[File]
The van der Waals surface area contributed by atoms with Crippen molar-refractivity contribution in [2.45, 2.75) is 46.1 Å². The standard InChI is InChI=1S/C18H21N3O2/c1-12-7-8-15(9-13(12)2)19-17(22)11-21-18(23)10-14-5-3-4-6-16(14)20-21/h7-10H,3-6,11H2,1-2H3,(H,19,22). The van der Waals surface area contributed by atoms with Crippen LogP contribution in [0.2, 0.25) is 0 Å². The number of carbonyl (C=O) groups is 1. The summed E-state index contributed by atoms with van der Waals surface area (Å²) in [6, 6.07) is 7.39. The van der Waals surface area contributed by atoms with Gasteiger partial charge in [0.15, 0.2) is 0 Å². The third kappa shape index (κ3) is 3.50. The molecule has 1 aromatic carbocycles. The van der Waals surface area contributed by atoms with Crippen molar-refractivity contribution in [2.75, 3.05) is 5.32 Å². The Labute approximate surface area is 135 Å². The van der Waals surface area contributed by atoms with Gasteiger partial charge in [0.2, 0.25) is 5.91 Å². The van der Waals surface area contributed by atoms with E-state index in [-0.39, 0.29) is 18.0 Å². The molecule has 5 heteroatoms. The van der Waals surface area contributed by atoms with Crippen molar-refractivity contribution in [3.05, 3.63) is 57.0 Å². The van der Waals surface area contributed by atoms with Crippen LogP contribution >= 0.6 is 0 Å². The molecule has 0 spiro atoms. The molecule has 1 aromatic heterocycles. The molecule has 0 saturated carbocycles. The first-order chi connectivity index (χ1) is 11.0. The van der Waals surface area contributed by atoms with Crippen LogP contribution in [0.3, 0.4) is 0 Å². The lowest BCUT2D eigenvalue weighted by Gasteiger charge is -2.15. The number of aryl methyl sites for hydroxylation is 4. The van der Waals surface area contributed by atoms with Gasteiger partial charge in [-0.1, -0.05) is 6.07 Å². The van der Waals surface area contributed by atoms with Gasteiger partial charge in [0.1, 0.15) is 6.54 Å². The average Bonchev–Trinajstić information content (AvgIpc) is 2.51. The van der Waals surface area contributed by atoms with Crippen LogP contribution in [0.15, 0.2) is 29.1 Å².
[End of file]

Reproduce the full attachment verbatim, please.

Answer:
The van der Waals surface area contributed by atoms with Crippen molar-refractivity contribution in [2.45, 2.75) is 46.1 Å². The standard InChI is InChI=1S/C18H21N3O2/c1-12-7-8-15(9-13(12)2)19-17(22)11-21-18(23)10-14-5-3-4-6-16(14)20-21/h7-10H,3-6,11H2,1-2H3,(H,19,22). The van der Waals surface area contributed by atoms with Crippen LogP contribution in [0.2, 0.25) is 0 Å². The number of carbonyl (C=O) groups is 1. The summed E-state index contributed by atoms with van der Waals surface area (Å²) in [6, 6.07) is 7.39. The van der Waals surface area contributed by atoms with Gasteiger partial charge in [0.15, 0.2) is 0 Å². The third kappa shape index (κ3) is 3.50. The molecule has 1 aromatic carbocycles. The van der Waals surface area contributed by atoms with Crippen molar-refractivity contribution in [2.75, 3.05) is 5.32 Å². The Labute approximate surface area is 135 Å². The van der Waals surface area contributed by atoms with Gasteiger partial charge in [0.2, 0.25) is 5.91 Å². The van der Waals surface area contributed by atoms with E-state index in [-0.39, 0.29) is 18.0 Å². The molecule has 5 heteroatoms. The van der Waals surface area contributed by atoms with Crippen molar-refractivity contribution in [3.05, 3.63) is 57.0 Å². The van der Waals surface area contributed by atoms with Crippen LogP contribution >= 0.6 is 0 Å². The molecule has 0 spiro atoms. The molecule has 1 aromatic heterocycles. The molecule has 0 saturated carbocycles. The first-order chi connectivity index (χ1) is 11.0. The van der Waals surface area contributed by atoms with Crippen LogP contribution in [0.3, 0.4) is 0 Å². The lowest BCUT2D eigenvalue weighted by Gasteiger charge is -2.15. The number of aryl methyl sites for hydroxylation is 4. The van der Waals surface area contributed by atoms with Gasteiger partial charge in [-0.1, -0.05) is 6.07 Å². The van der Waals surface area contributed by atoms with Gasteiger partial charge in [0.1, 0.15) is 6.54 Å². The average Bonchev–Trinajstić information content (AvgIpc) is 2.51. The van der Waals surface area contributed by atoms with Crippen LogP contribution in [0.15, 0.2) is 29.1 Å².